The seven megatrends that could beat global warming: ‘There is reason for hope’

From The Guardian: A series of fast-moving global megatrends, spurred by trillion-dollar investments, indicates that humanity might be able to avert the worst impacts of global warming. From those already at full steam, including renewable energy, to those just emerging, such as plant-based alternatives to meat, global trends show that greenhouse-gas emissions can be halted.

The price of development: Gujarat’s dams are now drowning the state

Sneha Vakharia reports: Gujarat’s chronic floods, underreported and devastating, tell the story of Narendra Modi’s failure to deliver the state from water scarcity, and the onset of a new kind of problem, with crucial political implications. Since the state began its battle to control its water, increasingly and unforgivingly, the water has started fighting back.

Tribute: Nikolai Vavilov, persecuted Soviet geneticist who foresaw our present crisis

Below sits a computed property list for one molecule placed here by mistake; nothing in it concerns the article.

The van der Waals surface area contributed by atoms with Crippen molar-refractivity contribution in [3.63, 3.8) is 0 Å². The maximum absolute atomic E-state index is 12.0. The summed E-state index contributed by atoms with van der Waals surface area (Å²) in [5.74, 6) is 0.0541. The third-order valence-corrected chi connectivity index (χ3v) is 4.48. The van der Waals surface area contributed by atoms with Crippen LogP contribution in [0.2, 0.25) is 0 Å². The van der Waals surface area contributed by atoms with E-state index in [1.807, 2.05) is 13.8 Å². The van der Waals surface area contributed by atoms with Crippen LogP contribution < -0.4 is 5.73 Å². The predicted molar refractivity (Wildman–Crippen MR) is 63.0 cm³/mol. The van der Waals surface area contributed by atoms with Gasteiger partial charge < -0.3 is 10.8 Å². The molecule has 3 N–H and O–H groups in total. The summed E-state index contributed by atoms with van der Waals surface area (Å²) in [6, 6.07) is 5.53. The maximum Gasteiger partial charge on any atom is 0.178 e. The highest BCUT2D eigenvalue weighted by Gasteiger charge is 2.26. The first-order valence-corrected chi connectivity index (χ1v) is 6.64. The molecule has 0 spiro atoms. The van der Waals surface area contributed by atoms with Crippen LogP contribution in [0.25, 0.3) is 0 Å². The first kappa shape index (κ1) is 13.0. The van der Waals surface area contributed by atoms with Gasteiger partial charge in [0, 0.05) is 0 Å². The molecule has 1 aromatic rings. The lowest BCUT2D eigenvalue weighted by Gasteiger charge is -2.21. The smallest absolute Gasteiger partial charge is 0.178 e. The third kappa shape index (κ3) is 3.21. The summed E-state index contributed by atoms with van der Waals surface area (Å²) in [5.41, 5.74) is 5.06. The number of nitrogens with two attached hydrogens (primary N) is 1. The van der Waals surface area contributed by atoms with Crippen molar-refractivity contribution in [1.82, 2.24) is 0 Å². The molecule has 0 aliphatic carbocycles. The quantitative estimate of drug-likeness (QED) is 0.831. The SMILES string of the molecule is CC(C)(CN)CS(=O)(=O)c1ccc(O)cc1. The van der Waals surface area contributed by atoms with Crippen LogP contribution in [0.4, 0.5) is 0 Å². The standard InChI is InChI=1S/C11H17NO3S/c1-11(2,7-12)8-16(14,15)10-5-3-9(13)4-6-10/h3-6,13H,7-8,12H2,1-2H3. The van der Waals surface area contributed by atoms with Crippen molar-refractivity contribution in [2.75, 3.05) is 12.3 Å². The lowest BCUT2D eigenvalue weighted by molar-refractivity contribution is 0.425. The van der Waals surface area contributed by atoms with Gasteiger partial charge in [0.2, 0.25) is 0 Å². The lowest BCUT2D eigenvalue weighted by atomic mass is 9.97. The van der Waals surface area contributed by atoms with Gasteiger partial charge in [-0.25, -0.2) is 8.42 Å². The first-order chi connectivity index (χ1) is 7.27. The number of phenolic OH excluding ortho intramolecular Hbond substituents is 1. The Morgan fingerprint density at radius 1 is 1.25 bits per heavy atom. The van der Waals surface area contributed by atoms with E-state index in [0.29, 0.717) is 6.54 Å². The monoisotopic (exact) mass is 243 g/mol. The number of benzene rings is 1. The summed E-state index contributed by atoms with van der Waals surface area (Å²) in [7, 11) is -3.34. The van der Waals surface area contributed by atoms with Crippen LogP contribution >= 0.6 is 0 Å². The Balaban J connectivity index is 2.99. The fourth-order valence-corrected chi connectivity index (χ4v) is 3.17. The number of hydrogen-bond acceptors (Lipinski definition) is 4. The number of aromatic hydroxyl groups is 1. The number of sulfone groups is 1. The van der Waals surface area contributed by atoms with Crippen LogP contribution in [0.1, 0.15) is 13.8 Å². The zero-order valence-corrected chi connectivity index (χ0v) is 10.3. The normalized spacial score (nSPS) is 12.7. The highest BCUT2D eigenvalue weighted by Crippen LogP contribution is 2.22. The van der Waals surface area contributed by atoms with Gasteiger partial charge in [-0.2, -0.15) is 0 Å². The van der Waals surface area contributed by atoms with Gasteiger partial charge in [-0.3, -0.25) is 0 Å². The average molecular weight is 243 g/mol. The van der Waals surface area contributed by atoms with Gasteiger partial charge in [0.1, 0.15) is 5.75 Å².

From McSweeney’s: Nikolay Ivanovich Vavilov collected more seeds from around the world than any other person in history. Yet the plant explorer, who endeavoured to end famine, starved to death in one of Stalin’s gulags. A tribute to a scientific pioneer who foresaw the need for preserving the world’s seed heritage almost a century ago.

Why the BJP lost rural Gujarat

From Rediff.com: In the recent elections, the Congress made stunning gains over rivals BJP in rural Gujarat, winning 62 of 109 seats. According to food policy analyst and activist Devinder Sharma, this is a direct result of Gujarat’s prolonged and acute agrarian crisis being ignored by the ruling party, the urban-centric media and pollsters alike.

How climate change and water woes drove ISIS recruiting in Iraq

From National Geographic: Already battered by decades of shoddy environmental policies, which had hobbled agriculture and impoverished its inhabitants, villages across rural Iraq and Syria were in no state to navigate the extra challenges of climate change. When ISIS came along, many of them quickly emerged as some of the deep-pocketed jihadists’ foremost recruiting grounds.